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PLoS One. 2013 Sep 23;8(9):e74954. doi: 10.1371/journal.pone.0074954. eCollection 2013.

Adolescent health and high school dropout: a prospective cohort study of 9000 Norwegian adolescents (the Young-HUNT).

Author information

1
Department of Public Health and General Practice, Norwegian University of Science and Technology, Trondheim, Norway ; Department of Physical Medicine and Rehabilitation, Levanger Hospital, Nord-Trøndelag Health Trust, Levanger, Norway.

Abstract

BACKGROUND:

High school dropout is of major concern in the western world. Our aims were to estimate the risk of school dropout in adolescents following chronic somatic disease, somatic symptoms, psychological distress, concentration difficulties, insomnia or overweight and to assess to which extent the family contributes to the association between health and school dropout.

METHODS:

A population of 8950 school-attending adolescents (13-21 years) rated their health in the Young-HUNT 1 Study (90% response rate) in 1995-1997. High school dropout or completion, was defined with the Norwegian National Education Database in the calendar year the participant turned 24 years old. Parental socioeconomic status was defined by using linkages to the National Education Database, the National Insurance Administration and the HUNT2 Survey. We used logistic regression to estimate odds ratios and risk differences of high school dropout, both in the whole population and among siblings within families differentially exposed to health problems.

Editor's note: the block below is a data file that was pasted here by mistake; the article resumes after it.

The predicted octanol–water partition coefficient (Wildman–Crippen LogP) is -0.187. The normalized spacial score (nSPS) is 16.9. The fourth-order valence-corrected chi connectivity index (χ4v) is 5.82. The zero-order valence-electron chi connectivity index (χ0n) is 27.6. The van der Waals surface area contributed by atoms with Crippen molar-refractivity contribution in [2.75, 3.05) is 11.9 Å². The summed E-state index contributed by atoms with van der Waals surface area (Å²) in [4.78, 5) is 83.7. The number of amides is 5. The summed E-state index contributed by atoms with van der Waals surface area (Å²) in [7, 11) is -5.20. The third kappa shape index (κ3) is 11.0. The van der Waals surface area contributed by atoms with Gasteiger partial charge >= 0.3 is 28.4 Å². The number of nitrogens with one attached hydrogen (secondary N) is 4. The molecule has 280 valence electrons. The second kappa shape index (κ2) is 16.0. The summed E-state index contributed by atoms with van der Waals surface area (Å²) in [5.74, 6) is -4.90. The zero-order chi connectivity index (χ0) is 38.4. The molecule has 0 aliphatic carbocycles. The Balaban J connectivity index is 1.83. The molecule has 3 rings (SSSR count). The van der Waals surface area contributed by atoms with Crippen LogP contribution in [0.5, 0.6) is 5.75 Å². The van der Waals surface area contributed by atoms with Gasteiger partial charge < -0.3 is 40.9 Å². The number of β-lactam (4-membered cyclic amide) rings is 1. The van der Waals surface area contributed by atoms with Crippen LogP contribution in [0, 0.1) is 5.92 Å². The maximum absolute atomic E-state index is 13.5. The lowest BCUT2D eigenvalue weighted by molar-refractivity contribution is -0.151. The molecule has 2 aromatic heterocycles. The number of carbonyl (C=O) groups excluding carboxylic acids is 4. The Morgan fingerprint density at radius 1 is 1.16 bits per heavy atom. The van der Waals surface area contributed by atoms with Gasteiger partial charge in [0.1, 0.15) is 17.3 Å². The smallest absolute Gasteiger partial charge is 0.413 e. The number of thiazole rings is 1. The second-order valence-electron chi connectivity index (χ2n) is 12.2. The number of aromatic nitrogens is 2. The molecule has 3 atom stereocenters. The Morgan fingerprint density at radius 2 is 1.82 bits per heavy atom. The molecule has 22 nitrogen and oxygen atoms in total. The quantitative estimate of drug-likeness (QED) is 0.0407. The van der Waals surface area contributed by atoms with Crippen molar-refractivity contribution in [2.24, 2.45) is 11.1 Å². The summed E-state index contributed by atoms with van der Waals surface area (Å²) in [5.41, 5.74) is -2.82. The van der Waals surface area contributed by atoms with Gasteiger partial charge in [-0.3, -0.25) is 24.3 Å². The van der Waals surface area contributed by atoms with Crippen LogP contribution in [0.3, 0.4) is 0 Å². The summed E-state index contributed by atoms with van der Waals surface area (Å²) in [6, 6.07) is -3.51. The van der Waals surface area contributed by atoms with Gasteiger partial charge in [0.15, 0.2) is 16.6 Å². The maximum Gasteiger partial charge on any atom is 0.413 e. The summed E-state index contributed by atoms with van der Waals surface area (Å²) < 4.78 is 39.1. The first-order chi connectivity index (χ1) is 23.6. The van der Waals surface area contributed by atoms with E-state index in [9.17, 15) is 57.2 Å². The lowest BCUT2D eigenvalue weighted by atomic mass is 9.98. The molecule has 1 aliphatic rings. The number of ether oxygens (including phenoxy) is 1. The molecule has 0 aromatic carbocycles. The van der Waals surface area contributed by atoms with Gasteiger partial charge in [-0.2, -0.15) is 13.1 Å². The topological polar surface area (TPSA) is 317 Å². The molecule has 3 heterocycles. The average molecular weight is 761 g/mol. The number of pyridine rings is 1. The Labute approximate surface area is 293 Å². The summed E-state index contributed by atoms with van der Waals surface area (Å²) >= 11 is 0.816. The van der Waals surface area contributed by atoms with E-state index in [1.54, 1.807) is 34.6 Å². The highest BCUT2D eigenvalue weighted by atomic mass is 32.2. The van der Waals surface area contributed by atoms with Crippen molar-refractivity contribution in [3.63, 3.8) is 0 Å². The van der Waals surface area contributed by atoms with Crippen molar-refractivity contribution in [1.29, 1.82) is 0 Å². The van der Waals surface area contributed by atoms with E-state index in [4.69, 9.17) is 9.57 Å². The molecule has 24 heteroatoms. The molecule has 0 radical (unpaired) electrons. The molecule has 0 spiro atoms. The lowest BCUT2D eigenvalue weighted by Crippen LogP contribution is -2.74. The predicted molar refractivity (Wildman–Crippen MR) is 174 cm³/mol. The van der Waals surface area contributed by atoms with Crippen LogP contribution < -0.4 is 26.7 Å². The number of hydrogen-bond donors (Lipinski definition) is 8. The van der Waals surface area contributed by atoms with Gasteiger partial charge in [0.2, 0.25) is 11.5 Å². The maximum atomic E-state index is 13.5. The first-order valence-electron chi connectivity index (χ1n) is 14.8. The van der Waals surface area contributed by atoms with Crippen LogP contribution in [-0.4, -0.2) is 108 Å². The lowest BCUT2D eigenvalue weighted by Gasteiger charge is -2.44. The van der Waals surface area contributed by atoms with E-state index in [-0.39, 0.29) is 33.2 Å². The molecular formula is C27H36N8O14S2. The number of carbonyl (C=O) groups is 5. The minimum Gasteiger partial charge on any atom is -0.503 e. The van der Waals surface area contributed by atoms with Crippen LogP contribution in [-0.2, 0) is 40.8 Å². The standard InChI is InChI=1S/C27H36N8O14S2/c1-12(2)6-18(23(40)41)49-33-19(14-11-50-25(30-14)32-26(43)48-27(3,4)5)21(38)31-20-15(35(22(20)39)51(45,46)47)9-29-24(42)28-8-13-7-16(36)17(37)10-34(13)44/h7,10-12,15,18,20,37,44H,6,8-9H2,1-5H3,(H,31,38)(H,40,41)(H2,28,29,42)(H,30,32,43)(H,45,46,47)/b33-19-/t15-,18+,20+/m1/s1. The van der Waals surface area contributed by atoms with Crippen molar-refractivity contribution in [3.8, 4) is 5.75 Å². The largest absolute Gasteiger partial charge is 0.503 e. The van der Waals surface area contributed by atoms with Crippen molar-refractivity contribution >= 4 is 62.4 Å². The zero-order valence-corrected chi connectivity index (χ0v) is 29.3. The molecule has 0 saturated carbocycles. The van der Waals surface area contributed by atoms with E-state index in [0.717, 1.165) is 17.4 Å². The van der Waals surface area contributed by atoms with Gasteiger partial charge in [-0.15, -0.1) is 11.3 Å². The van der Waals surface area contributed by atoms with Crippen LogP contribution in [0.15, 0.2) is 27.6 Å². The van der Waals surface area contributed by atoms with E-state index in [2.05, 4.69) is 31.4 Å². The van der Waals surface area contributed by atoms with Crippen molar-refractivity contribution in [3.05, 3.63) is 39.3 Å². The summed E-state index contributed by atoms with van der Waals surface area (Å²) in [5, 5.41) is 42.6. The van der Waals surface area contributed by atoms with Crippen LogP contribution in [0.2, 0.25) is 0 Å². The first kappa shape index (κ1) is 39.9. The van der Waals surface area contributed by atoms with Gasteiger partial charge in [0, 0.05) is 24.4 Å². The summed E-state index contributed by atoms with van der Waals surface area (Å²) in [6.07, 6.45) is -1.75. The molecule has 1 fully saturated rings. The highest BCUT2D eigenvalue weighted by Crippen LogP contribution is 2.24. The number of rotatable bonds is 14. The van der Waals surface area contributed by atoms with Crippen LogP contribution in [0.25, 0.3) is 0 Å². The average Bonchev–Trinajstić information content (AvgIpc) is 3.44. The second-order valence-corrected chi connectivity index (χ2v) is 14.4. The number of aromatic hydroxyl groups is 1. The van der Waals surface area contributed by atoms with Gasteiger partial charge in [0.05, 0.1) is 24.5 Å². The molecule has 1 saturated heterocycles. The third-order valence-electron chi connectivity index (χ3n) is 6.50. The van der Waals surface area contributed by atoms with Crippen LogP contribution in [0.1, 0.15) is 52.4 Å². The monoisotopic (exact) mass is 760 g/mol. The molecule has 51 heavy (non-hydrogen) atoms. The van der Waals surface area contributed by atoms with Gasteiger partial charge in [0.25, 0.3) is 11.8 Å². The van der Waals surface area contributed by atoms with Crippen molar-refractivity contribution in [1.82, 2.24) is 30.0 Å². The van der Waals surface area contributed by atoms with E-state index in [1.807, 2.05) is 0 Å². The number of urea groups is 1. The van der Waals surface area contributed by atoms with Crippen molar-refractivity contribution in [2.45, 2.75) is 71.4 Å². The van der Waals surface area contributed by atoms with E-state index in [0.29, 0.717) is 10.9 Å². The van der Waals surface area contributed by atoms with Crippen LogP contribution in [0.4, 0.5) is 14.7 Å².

RESULTS:

All explored health dimensions were strongly associated with high school dropout. In models adjusted for parental socioeconomic status, the risk differences of school dropout according to health exposures varied between 3.6% (95% CI 1.7 to 5.5) for having ≥ 1 somatic disease versus none and 11.7% (6.3 to 17.0) for being obese versus normal weight. The results from the analyses comparing differentially exposed siblings, confirmed these results with the exception of weaker associations for somatic diseases and psychological distress. School dropout was strongly clustered within families (family level conditional intraclass correlation 0.42).

CONCLUSIONS:

Adolescent health problems are markers for high school dropout, independent of parental socioeconomic status. Although school dropout it strongly related to family-level factors, also siblings with poor health have reduced opportunity to complete high school compared to healthy siblings. Public health policy should focus on ensuring young people with poor health the best attainable education.

PMID:
24086408
PMCID:
PMC3781164
DOI:
10.1371/journal.pone.0074954
[Indexed for MEDLINE]
Free PMC Article

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